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An RCA engineer on a cliff overlooking Wolstenholme Fjord, Greenland, ca. 1962. Gift of Harold Grundy.
Cold War in a Cold Climate
September 19, 2015 - January 10, 2016
Hubbard Hall foyer

Harold Grundy of Bath, Maine, spent the early 1960s working in Northwest Greenland, where he supervised construction and maintenance of the massive radar installation at the US Air Force Base at Thule, Greenland. At the height of the Cold War, the Ballistic Missile Early Warning System (BMEWS) was designed to give advance warning of missile launches from the Soviet Union. This exhibit features a selection of the photographs recently donated by Mr. Grundy’s, which document his time in Greenland.

<p><b>Cold War in a Cold Climate</b></p> Harold Grundy, of Bath, Maine, traveled the world for over 50 years. A merchant mariner during the Second World War, he later worked as a highly qualified technician constructing a variety of major installations for the United States military. In the early 1960s he spent a total of three years at the Thule Air Base in northern Greenland working for the RCA Service Corporation on the construction and maintenance of the Ballistic Missile Early Warning System (BMEWS).  Harold was an avid photographer and took many of the photos on exhibit. Others were taken by his friend and colleague, the official photographer for RCA. The photographs were assembled in albums by Harold’s wife Barbara, who traveled throughout the world with him, though not to the far north.<br><br>  Unidentified Photographer,<em> Harold Grundy in a parka</em>, Thule Air Base, ca. 1963. Gift of Harold Grundy.
<p><b>Thule Air Base</b></p> The United States Air Force established the Thule Air Base in 1951 as its northernmost outpost. Ten thousand men were stationed there at the height of the Cold War. Thule was a key element of the US defense plan with the capability to launch nuclear missiles as well as to intercept missiles launched by the Soviet Union. In 1960 RCA began construction of the BMEWS to enhance the Air Force’s ability to detect Soviet missile launches. Other BMEWS facilities were constructed at Clear, Alaska, and Fylingdales, England, to ensure complete coverage.<br><br>  RCA Photographer,<em> Aerial view</em>, Thule Air Base, ca. 1963. Gift of Harold Grundy.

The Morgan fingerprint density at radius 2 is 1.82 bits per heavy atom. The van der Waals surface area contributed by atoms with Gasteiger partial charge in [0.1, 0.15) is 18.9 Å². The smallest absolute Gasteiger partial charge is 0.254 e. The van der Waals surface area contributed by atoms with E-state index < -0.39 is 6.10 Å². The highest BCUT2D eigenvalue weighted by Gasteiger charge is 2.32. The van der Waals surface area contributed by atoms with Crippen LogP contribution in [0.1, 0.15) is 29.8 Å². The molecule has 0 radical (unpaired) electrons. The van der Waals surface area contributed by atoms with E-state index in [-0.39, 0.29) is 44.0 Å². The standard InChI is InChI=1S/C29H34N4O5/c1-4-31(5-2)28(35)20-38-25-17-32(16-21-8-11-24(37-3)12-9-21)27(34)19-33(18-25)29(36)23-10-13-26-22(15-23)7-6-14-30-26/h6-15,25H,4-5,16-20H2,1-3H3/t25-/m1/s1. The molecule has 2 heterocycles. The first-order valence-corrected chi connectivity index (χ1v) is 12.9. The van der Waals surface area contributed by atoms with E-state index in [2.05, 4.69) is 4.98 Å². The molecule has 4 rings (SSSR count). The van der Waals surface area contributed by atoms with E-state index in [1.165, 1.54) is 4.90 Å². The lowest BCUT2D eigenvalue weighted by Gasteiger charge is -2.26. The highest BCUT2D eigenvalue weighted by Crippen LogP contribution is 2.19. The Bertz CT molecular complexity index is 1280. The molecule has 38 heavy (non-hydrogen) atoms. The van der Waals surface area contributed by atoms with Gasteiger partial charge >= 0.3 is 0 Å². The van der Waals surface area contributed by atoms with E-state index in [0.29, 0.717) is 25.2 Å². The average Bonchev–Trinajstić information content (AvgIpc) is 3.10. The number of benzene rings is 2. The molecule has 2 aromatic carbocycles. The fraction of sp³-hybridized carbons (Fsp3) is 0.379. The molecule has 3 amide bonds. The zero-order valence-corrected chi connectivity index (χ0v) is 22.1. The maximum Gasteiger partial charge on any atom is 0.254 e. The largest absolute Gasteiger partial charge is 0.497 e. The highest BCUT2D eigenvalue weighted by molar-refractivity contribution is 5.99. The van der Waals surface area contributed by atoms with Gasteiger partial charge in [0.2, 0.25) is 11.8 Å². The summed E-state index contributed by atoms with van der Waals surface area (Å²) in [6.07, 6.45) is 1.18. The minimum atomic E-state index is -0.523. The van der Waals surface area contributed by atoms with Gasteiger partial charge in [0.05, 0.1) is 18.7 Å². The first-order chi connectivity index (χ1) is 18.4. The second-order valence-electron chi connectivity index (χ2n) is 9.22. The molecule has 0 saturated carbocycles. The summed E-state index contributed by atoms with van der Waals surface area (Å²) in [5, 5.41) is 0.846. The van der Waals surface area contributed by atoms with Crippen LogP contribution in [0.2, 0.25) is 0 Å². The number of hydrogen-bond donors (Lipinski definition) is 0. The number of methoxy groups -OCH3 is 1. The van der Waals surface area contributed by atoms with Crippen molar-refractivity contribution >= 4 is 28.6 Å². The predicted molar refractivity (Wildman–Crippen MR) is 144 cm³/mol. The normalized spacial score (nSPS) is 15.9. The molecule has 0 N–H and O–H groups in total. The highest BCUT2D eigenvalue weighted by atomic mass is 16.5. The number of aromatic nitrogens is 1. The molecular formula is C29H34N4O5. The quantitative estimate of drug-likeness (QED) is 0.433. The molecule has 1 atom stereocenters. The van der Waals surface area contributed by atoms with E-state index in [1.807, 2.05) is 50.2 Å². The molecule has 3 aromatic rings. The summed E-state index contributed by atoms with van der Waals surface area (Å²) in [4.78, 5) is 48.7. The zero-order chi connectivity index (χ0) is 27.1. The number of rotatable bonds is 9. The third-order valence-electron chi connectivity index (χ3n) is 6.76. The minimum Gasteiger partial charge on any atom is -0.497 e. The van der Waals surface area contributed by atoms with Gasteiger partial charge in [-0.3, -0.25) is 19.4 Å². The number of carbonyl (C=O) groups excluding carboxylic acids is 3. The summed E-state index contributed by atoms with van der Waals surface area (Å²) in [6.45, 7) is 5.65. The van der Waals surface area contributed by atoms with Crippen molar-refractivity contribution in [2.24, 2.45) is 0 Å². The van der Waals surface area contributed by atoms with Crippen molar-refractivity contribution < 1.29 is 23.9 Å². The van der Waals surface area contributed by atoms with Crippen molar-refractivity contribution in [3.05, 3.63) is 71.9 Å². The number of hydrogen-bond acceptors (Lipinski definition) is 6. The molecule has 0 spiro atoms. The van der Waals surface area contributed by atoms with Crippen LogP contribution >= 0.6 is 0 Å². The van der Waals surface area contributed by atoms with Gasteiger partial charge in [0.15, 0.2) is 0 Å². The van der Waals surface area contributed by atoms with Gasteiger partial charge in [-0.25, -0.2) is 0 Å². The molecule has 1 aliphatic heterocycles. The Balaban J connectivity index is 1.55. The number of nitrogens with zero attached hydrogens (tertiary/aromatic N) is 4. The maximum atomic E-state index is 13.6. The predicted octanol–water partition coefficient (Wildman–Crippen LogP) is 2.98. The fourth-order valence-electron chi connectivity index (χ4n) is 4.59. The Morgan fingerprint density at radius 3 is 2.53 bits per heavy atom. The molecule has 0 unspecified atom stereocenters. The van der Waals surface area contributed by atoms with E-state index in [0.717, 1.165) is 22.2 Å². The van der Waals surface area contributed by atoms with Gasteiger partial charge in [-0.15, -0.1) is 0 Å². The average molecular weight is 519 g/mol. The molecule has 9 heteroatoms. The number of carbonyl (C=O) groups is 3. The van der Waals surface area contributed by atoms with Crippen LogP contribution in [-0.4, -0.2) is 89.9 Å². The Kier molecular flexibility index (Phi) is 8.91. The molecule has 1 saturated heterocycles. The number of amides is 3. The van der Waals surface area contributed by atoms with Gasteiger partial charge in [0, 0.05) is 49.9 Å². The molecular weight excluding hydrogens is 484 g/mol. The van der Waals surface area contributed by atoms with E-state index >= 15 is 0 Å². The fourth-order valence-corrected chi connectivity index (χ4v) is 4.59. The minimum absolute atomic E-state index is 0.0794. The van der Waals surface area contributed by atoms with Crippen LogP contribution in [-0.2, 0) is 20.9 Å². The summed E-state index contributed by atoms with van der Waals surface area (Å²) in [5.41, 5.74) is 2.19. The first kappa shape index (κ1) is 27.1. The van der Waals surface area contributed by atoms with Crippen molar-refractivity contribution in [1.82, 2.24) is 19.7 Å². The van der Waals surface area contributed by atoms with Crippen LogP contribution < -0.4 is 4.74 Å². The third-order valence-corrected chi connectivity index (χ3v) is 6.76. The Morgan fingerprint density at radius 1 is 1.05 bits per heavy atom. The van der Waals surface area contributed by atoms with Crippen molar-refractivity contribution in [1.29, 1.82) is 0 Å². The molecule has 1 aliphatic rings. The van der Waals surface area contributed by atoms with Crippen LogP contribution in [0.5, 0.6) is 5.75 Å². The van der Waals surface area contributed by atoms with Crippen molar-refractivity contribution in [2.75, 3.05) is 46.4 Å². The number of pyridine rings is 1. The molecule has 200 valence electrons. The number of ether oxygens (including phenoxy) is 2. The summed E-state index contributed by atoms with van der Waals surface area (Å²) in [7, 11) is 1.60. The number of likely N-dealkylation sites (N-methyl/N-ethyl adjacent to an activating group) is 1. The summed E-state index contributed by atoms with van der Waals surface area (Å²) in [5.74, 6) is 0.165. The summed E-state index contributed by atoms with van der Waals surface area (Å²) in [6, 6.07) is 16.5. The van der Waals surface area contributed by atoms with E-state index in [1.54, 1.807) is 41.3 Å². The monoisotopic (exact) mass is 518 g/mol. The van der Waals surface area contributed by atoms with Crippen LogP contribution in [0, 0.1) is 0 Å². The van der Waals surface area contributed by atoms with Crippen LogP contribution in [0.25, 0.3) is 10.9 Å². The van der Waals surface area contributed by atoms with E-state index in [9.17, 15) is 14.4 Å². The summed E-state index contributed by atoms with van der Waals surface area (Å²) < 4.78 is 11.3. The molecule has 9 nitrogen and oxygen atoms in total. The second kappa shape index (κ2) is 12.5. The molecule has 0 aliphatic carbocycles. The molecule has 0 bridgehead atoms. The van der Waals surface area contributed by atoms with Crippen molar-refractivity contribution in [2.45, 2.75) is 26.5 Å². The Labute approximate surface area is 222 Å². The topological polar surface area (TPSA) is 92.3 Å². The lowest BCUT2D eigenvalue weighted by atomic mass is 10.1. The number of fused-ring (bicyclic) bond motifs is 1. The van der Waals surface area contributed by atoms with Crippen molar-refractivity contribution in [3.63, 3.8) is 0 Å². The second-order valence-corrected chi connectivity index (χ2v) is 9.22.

<p><b>Plane on Tarmac</b></p> A massive Douglas C-174 Globemaster on the tarmac at Thule seems to be of little interest to an Inughuit hunter and his dogs. Inughuit and their ancestors had lived near the site of the Air Base for thousands of years. After the base was constructed the small settlement was forced to relocate some 65 miles north. Inughuit families continued to visit the base, however, when they traveled along the coast, and some found employment there. <br><br>  Harold Grundy,<em> Inughuit man and dog team on the tarmac</em>, Thule Air Base, ca. 1963. Gift of Harold Grundy.
<p><b>Life on Base</b></p> Initially, RCA contractors lived in a group of Quonset huts. Each small, semi-circular building housed two men and had a central oil-burning stove for heat.<br><br>  Harold Grundy,<em> RCA quarters exterior and interior</em>, Thule Air Base, ca. 1963. Gift of Harold Grundy.

<p><b>Life on Base</b></p> Initially, RCA contractors lived in a group of Quonset huts. Each small, semi-circular building housed two men and had a central oil-burning stove for heat.<br><br>  Harold Grundy,<em> RCA quarters exterior and interior</em>, Thule Air Base, ca. 1963. Gift of Harold Grundy.
<p><b>Life on Base</b></p> The men ate in a mess hall where the food was filling and included fresh fruit and vegetables from the south.<br><br>  Harold Grundy,<em> Mess hall</em>, Thule Air Base, ca. 1963. Gift of Harold Grundy.

<p><b>Life on Base</b> </p>   Arctic foxes, called “Archies” by the men, seem to have enjoyed the scraps. Feeding wildlife is no longer permitted on the base.<br><br>  Harold Grundy,<em> RCA quarters exterior and interior</em>, Thule Air Base, ca. 1963. Gift of Harold Grundy.